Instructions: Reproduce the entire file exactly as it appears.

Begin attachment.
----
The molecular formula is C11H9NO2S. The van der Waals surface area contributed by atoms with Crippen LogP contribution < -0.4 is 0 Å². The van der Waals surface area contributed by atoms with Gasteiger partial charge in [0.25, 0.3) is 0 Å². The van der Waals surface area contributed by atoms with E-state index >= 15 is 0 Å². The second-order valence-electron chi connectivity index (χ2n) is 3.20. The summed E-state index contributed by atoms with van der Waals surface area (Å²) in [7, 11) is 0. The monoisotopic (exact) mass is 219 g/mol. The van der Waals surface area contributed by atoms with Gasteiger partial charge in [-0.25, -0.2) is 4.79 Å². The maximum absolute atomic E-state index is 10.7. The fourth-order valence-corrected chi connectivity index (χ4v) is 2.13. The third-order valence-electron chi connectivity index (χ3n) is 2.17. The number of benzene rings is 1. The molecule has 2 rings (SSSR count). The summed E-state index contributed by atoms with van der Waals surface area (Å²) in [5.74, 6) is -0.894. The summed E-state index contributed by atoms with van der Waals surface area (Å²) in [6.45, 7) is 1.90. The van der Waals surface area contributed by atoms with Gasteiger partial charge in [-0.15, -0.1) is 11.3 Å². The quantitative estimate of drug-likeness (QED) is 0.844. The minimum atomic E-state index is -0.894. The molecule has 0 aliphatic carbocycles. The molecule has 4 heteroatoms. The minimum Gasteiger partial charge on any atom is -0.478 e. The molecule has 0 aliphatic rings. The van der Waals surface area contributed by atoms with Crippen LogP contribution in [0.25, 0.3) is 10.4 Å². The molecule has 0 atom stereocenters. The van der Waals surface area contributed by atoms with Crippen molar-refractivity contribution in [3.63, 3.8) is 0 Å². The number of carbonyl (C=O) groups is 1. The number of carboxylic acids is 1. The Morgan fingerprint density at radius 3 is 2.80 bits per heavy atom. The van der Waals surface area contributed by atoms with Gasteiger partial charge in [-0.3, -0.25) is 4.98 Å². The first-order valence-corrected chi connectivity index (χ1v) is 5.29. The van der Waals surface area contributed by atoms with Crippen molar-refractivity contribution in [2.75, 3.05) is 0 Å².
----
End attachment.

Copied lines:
The molecular formula is C11H9NO2S. The van der Waals surface area contributed by atoms with Crippen LogP contribution < -0.4 is 0 Å². The van der Waals surface area contributed by atoms with Gasteiger partial charge in [0.25, 0.3) is 0 Å². The van der Waals surface area contributed by atoms with E-state index >= 15 is 0 Å². The second-order valence-electron chi connectivity index (χ2n) is 3.20. The summed E-state index contributed by atoms with van der Waals surface area (Å²) in [7, 11) is 0. The monoisotopic (exact) mass is 219 g/mol. The van der Waals surface area contributed by atoms with Gasteiger partial charge in [-0.25, -0.2) is 4.79 Å². The maximum absolute atomic E-state index is 10.7. The fourth-order valence-corrected chi connectivity index (χ4v) is 2.13. The third-order valence-electron chi connectivity index (χ3n) is 2.17. The number of benzene rings is 1. The molecule has 2 rings (SSSR count). The summed E-state index contributed by atoms with van der Waals surface area (Å²) in [5.74, 6) is -0.894. The summed E-state index contributed by atoms with van der Waals surface area (Å²) in [6.45, 7) is 1.90. The van der Waals surface area contributed by atoms with Gasteiger partial charge in [-0.15, -0.1) is 11.3 Å². The quantitative estimate of drug-likeness (QED) is 0.844. The minimum atomic E-state index is -0.894. The molecule has 0 aliphatic carbocycles. The molecule has 4 heteroatoms. The minimum Gasteiger partial charge on any atom is -0.478 e. The molecule has 0 aliphatic rings. The van der Waals surface area contributed by atoms with Crippen LogP contribution in [0.25, 0.3) is 10.4 Å². The molecule has 0 atom stereocenters. The van der Waals surface area contributed by atoms with Crippen molar-refractivity contribution in [3.63, 3.8) is 0 Å². The number of carbonyl (C=O) groups is 1. The number of carboxylic acids is 1. The Morgan fingerprint density at radius 3 is 2.80 bits per heavy atom. The van der Waals surface area contributed by atoms with Gasteiger partial charge in [-0.3, -0.25) is 4.98 Å². The first-order valence-corrected chi connectivity index (χ1v) is 5.29. The van der Waals surface area contributed by atoms with Crippen molar-refractivity contribution in [2.75, 3.05) is 0 Å².